Coach William McCarthy unfazed by ceding play-calling control to Screaming Eagles fans
- William McCarthy's job description might be non-traditional, but he still sees himself as just a regular football coach.
Most of what William McCarthy does is normal-coach stuff.
The head coach of the Indoor Football League's Salt Lake Screaming Eagles leads preparation for opponents. He breaks down film to identify areas for improvement. He designs certain plays for specific situations to put his players in positions to succeed.
There are, however, some aspects of McCarthy's coaching duties that are...unusual.
He won't call his team's plays, but that's not terribly uncommon. Even in the NFL, most play-calling responsibilities lie with a team's offensive coordinator. What's most unusual about McCarthy's job is that the person—well, persons—who will call the plays might not even be inside the stadium. And McCarthy won't hear the selected play over a headset, nor does he possess the ability, as "traditional" head coaches do, to overrule his play caller.
That's because the Screaming Eagles have given play-calling control to their fans. Through the Eagles' app, the fans will call the plays during the team's inaugural game on Feb. 16, taking an atypical amount of control away from McCarthy has head coach.
McCarthy hasn't always been a non-traditional coach. He started coaching high school football 12 years ago at the high-school level before moving to junior college. In 2008, he seized an opportunity to make the jump to professional indoor football and accepted a gig with a team in the now-defunct American Indoor Football league. The next year he gravitated to the Indoor Football League, where he's held various positions with teams in the state of Washington, El Paso and Oklahoma City. If such a denotation exists, McCarthy is an indoor football lifer.
"I love the fast pace of it, the way it's played," McCarthy said. "There are several different aspects. It's fun. It's still X's and O's, and you're running a lot of the same schemes you'd run in outdoor."
Last summer, McCarthy found himself surfing a job site when he came across an opening with the Screaming Eagles. It was unlike any coaching gig he—or anyone else—had seen. If selected, he would be sharing control of the team with fans through a mobile app. But first he had to get the job by impressing these fans, who would select the head coach by a vote from a list of finalists. McCarthy made it through a few interviews, one of which was live-streamed on YouTube, before he was selected.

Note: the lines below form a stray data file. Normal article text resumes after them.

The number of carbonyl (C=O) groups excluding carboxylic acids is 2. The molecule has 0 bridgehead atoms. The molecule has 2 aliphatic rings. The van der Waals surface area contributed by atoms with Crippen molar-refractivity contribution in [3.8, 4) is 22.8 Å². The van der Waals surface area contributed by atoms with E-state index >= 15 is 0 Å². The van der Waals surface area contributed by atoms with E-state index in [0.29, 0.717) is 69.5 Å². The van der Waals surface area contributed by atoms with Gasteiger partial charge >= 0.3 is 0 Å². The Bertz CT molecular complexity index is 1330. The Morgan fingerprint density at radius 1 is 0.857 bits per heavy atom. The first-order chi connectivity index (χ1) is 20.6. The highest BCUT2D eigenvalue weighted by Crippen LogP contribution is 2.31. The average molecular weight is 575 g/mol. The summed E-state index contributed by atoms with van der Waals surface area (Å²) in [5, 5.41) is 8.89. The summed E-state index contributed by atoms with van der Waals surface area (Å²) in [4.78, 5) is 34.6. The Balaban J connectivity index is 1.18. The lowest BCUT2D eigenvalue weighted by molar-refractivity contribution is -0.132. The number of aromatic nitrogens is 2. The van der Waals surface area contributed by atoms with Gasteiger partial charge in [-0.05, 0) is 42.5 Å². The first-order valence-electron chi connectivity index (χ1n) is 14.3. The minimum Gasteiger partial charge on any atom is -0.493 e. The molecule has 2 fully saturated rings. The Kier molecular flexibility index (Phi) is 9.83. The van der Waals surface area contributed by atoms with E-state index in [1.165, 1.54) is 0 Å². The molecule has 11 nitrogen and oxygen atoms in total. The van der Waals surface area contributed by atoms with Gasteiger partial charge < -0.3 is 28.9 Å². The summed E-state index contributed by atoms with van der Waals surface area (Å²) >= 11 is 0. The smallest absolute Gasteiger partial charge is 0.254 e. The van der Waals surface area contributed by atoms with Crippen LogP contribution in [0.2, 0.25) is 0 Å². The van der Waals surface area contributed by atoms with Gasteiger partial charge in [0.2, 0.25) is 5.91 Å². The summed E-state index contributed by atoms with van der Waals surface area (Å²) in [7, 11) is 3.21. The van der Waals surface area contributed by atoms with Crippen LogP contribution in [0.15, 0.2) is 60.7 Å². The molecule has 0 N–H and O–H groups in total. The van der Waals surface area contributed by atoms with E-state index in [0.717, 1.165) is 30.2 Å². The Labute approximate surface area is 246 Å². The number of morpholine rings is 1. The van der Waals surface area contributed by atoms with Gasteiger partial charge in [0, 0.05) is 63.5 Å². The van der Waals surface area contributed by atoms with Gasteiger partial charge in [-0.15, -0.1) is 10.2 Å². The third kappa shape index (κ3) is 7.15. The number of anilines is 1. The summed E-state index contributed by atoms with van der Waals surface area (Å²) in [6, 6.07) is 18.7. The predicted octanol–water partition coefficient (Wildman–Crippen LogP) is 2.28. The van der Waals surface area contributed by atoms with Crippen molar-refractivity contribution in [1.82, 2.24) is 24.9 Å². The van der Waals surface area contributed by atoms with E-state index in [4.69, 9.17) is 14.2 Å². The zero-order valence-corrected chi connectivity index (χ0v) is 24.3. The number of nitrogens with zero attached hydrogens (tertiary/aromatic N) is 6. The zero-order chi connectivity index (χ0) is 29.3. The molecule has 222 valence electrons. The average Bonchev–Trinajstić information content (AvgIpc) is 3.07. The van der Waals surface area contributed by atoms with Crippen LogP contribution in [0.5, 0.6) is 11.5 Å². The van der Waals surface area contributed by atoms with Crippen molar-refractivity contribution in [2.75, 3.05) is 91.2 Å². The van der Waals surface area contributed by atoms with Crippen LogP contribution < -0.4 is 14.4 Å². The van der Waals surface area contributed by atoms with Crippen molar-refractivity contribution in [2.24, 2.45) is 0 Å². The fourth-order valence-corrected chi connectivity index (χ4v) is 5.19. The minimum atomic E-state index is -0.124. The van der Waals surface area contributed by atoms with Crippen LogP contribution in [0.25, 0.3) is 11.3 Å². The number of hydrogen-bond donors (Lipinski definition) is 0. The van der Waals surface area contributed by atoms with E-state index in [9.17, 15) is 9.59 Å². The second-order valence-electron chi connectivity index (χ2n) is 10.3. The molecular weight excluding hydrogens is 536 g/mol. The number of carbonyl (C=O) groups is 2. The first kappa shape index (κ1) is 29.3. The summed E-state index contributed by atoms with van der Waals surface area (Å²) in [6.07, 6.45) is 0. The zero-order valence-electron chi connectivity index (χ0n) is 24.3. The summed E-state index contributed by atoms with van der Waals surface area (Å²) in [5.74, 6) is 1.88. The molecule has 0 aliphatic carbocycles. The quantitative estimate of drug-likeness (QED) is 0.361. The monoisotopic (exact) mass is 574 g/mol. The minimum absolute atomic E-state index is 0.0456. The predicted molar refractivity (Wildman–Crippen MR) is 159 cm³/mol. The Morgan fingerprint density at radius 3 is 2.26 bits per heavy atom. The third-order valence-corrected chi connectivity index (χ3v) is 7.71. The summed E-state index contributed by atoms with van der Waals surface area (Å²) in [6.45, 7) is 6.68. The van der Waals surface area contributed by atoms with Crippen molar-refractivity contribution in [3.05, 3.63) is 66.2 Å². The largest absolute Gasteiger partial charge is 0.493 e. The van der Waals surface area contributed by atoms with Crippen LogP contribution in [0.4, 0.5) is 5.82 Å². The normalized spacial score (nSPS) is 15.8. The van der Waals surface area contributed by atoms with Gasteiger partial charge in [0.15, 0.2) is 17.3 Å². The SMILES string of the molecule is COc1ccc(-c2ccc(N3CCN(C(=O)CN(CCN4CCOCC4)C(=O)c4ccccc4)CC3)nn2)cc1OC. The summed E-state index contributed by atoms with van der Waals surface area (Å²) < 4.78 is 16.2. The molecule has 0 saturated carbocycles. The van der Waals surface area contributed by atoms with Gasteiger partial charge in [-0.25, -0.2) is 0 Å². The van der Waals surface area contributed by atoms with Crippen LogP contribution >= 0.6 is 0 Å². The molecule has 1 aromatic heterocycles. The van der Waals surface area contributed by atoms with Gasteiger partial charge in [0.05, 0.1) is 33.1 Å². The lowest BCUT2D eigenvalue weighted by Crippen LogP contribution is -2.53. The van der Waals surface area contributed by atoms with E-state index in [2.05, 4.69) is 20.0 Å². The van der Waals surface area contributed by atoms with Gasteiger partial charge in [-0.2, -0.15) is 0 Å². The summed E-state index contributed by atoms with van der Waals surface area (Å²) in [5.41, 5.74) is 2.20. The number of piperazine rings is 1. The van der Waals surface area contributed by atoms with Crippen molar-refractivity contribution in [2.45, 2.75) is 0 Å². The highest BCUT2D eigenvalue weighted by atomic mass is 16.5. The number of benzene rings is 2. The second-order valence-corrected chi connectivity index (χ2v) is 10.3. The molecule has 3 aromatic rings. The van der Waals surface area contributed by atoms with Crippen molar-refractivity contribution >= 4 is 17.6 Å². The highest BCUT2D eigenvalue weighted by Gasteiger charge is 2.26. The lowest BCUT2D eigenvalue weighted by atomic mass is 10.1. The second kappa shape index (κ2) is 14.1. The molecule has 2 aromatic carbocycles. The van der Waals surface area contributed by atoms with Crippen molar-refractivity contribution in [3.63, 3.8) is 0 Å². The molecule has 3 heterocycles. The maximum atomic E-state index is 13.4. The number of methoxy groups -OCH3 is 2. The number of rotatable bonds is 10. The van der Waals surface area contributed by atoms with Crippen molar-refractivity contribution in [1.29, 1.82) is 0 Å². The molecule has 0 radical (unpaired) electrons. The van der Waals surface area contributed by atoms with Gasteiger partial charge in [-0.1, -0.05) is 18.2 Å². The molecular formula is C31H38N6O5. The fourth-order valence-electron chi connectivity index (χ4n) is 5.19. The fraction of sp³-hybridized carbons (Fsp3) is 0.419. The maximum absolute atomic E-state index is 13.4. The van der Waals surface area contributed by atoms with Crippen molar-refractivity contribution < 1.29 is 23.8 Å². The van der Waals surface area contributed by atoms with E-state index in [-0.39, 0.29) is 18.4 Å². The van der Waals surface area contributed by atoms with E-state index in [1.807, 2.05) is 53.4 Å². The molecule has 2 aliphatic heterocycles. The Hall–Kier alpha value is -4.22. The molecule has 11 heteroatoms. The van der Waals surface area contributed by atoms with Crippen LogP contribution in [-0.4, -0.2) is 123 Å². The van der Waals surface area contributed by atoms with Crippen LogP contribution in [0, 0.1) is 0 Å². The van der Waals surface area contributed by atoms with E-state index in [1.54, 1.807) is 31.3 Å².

His initial reaction to the crowd-sourced model of decision-making was, as you might expect, one of surprise.
"You step back, you're like huh? But the more you think about it, I think it's going to be a good scenario."
McCarthy is well aware that the big-picture goal for this project is to attract fans to the indoor game and, specifically, to the IFL. The Arena Football League has traditionally been the most prominent indoor football league, but the IFL scored major victories when the AFL's Iowa Barnstormers and Arizona Rattlers switched to the IFL. If successful, fan-run teams like the Screaming Eagles could draw much-needed attention to the league.
The owners of the Screaming Eagles also bought the IFL's Colorado Crush, and that team will eventually incorporate at least some aspects of the fan-involved model.
"I don't think it's a secret that indoor football is a niche sport for a lot of folks," McCarthy said. "There are a lot of folks who have never been to a game that say, 'It's not for me.' But I've met very few people that have been to a game and didn't like it. It's about trying to get people out there to see what we're all about."
As far as the technology goes, facilitating fans' film study and personnel decisions don't pose much of a problem, as there's no real time crunch involved. The real challenge will come during the season-opener against the Nebraska Danger, when the viability of fan-called plays will be tested.
McCarthy and his staff have uploaded certain plays for specific scenarios into the app. They've selected plays for short-yardage situations, 2nd-and-mediums, 3rd-and-longs, etc. (Theoretically, this prevents fans from choosing outlandish plays.) Once a play ends, a team employee will type the scenario into the app, and the corresponding play options will appear on the app's interface. It will look somewhat similar to the play-calling page on EA Sport's Madden NFL Series. Fans will have roughly 10 seconds to vote on plays, and the winning play will appear on McCarthy's iPad. He'll then relay the fan-chosen play to the quarterback, who will have to be efficient in his call and cadence; the IFL's play clock is only 25 seconds.
"It's really no different," McCarthy said without a hint of irony. "As a coach, you have your play sheet. You have a certain amount of plays for certain situations. You're taking those same plays, just instead of me making the decisions, we're going to crowd-source it."
In the case of a technology glitch, all will not be lost. McCarthy is the failsafe. If the iPad doesn't show the fans' play in time, he'll make the call. But McCarthy doesn't foresee that happening, and he's excited about the opportunity to fulfill a fantasy that football fans have entertained for decades.
"Fans are always like, 'Why did you call this? Why did you go with this play on this down and distance?' This is the opportunity to see if it's as easy at it looks or if maybe it's a bit more complicated.
"Everyone thinks they know how to call plays. This is their chance to see if they actually do."